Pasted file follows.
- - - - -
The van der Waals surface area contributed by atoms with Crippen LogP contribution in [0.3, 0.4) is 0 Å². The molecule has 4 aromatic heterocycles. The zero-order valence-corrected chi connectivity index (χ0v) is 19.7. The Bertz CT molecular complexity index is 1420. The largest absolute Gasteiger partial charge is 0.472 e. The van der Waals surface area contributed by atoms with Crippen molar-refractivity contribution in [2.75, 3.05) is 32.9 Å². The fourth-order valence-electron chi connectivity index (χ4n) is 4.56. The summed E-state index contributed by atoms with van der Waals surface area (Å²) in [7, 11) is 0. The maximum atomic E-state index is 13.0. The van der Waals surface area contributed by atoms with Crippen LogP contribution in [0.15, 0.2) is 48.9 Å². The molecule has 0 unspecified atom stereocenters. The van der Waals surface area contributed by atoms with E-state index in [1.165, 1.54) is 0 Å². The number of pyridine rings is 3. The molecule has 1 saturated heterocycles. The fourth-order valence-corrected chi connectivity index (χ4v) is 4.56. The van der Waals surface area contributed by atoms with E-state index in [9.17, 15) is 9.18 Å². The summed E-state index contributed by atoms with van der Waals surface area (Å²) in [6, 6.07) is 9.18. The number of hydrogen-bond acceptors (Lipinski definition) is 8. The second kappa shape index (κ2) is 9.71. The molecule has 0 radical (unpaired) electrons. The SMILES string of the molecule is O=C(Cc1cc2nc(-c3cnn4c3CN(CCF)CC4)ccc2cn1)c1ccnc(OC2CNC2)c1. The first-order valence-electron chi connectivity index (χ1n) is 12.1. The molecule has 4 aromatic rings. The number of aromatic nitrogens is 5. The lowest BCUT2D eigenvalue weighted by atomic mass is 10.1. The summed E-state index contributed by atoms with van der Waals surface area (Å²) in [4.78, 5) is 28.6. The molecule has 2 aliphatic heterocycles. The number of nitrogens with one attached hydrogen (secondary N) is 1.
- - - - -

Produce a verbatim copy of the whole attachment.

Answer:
The van der Waals surface area contributed by atoms with Crippen LogP contribution in [0.3, 0.4) is 0 Å². The molecule has 4 aromatic heterocycles. The zero-order valence-corrected chi connectivity index (χ0v) is 19.7. The Bertz CT molecular complexity index is 1420. The largest absolute Gasteiger partial charge is 0.472 e. The van der Waals surface area contributed by atoms with Crippen molar-refractivity contribution in [2.75, 3.05) is 32.9 Å². The fourth-order valence-electron chi connectivity index (χ4n) is 4.56. The summed E-state index contributed by atoms with van der Waals surface area (Å²) in [7, 11) is 0. The maximum atomic E-state index is 13.0. The van der Waals surface area contributed by atoms with Crippen LogP contribution in [0.15, 0.2) is 48.9 Å². The molecule has 0 unspecified atom stereocenters. The van der Waals surface area contributed by atoms with E-state index in [1.165, 1.54) is 0 Å². The number of pyridine rings is 3. The molecule has 1 saturated heterocycles. The fourth-order valence-corrected chi connectivity index (χ4v) is 4.56. The van der Waals surface area contributed by atoms with E-state index in [9.17, 15) is 9.18 Å². The summed E-state index contributed by atoms with van der Waals surface area (Å²) in [6, 6.07) is 9.18. The number of hydrogen-bond acceptors (Lipinski definition) is 8. The second kappa shape index (κ2) is 9.71. The molecule has 0 radical (unpaired) electrons. The SMILES string of the molecule is O=C(Cc1cc2nc(-c3cnn4c3CN(CCF)CC4)ccc2cn1)c1ccnc(OC2CNC2)c1. The first-order valence-electron chi connectivity index (χ1n) is 12.1. The molecule has 4 aromatic rings. The number of aromatic nitrogens is 5. The lowest BCUT2D eigenvalue weighted by atomic mass is 10.1. The summed E-state index contributed by atoms with van der Waals surface area (Å²) in [4.78, 5) is 28.6. The molecule has 2 aliphatic heterocycles. The number of nitrogens with one attached hydrogen (secondary N) is 1.